The Marriage He Must Keep(2)By: Dani Collins
Another pain tore through her, making her grit her teeth to hold back a scream.
Alessandro, she silently begged, as a fresh wave of perspiration rose to ice her skin. But she knew all about men who wanted live births of their sons. Maybe Primo was telling the truth about her husband’s lack of concern.
Call my mother then, she almost said as another pain gripped her, but her mother was also in Italy and would have even less sympathy. Eight times she’d gone through this. Seven of them fruitless labors. Eight, really, since Octavia was hardly counted as a valid heir.
Female. Only good for one thing. This.
Octavia had lived in fear all her life that she would suffer as her mother had, losing babies before she could deliver them. For good reason, apparently. This was not the idealistic, natural process the books promised. This was torture. The baby was coming a month too early, and the pain was terrifying. Something was wrong. She knew it.
“Where is the ambulance?” she cried as the pain throttled back enough that she could catch her breath and speak. “The clinic said to call one as soon as I went into labor. Did you do it?”
“You’re being hysterical. These things take hours. You know that,” Primo muttered.
He had said he would, but she would bet her life that he hadn’t.
“Give me the phone,” she demanded, holding out her hand. Why was he even here? Why wasn’t her husband?
Her pains were coming on top of themselves. She had to wrap her arm across her swollen middle, fearful her skin would split under the stress.
“Please, Primo. I’m begging you. Take me to the hospital.”
“You’re an embarrassment to our family name,” he said, sneering at her rumpled, sweaty form and tear-streaked face. “Where is all this pride in duty you once told me you had? Show some dignity.”
His cruel words, delivered by a cruel man whom she hated with all her being, still had the power to wound. Because Alessandro had left her to this. Each time Primo verbally flayed her, she felt it as an uncaring swipe from Alessandro, like batting a fly. She had been his toy, perhaps, because he’d seemed so taken with her in those early days, but now she was nothing to him. Utterly forgotten. His indifference was a body blow every time she confronted it.
As anguished and defeated as that made her feel, she wasn’t about to give birth on her bed, risking her baby’s life and her own. Inching to the edge of the mattress, she braced herself on the night table, begging her knees to hold her. She’d crawl out of this room if she had to. Primo might wish her dead, but she wasn’t going quietly.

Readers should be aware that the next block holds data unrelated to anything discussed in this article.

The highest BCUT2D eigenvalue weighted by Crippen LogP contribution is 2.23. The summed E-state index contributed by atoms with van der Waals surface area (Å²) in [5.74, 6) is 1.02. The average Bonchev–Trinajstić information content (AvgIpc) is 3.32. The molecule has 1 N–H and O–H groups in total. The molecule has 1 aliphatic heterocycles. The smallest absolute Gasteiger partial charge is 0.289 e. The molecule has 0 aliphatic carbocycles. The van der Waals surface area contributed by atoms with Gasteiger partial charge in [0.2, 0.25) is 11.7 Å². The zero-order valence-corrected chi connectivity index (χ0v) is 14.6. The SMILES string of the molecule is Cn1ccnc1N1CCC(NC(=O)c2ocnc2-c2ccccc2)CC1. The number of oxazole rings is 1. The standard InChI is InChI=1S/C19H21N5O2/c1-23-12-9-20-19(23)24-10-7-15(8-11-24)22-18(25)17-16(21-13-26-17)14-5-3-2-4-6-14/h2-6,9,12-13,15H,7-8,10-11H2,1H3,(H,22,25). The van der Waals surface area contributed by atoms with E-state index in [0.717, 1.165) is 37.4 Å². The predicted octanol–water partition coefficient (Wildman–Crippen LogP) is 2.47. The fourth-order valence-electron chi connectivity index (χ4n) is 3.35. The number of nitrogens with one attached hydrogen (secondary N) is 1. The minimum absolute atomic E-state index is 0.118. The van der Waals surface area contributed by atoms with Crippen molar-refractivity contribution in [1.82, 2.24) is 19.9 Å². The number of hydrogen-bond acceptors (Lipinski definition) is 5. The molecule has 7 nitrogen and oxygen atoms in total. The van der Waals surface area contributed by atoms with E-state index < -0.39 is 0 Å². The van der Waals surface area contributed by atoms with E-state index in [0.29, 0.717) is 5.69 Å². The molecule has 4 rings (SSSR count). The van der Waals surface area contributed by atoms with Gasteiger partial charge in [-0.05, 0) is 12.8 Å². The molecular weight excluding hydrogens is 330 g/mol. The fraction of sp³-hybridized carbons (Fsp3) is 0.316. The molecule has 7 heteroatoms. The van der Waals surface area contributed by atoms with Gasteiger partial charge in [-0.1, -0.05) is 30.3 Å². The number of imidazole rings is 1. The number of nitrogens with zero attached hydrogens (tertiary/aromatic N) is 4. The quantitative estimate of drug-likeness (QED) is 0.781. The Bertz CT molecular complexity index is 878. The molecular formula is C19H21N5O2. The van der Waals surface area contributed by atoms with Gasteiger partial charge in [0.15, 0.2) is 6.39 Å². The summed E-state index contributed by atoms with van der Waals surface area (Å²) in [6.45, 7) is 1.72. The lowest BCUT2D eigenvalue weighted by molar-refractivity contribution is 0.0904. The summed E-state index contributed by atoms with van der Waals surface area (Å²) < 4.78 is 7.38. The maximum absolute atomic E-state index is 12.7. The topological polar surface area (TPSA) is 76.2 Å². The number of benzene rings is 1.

“Is that blood?” Primo demanded sharply. His hawk-like gaze swooped from her tense face to the spotted blanket and back. His complexion grayed.
As she looked at the small mark, what little body heat remained in her drained from her face and chest and limbs. This was it, then. Like her mother, she was doomed to lose her baby. If she survived, this would happen again and again as she tried to live up to her side of the marital contract. Why, oh, why had she thought going through with an arranged marriage would finally earn her some respect from her father? Why had she let herself begin to care for her husband, hoping to earn his affection?
Why had she opened her heart and taken this unborn infant deep inside it, believing that finally there would be a human on this earth who loved her back?
No one was ever going to love her. She was the only person she could rely on. It was time to face that.
With a sob, she staggered across to where he’d left her phone on the windowsill and snatched it up. Bowing her head against the wall, silently praying, she dialed the number for emergency services and told them to send an ambulance.
* * *
Alessandro Ferrante saw his wife was calling and his pulse tripped. He immediately tamped down on the involuntary reaction, ruthlessly regaining control over himself and annoyed that he let her catch him so easily, even when she was on the other side of the continent.
But some measure of surprise was legitimate. She never called him anymore.
Which he was trying not to let bother him.
“Cara,” he answered, ears straining for clues as to why she was calling now. It was late in London, even later here in Naples, but apparently they were both still up. Perhaps the baby was kicking. She had said a few times that she had trouble sleeping through that. It had made him feel the distance between them quite keenly...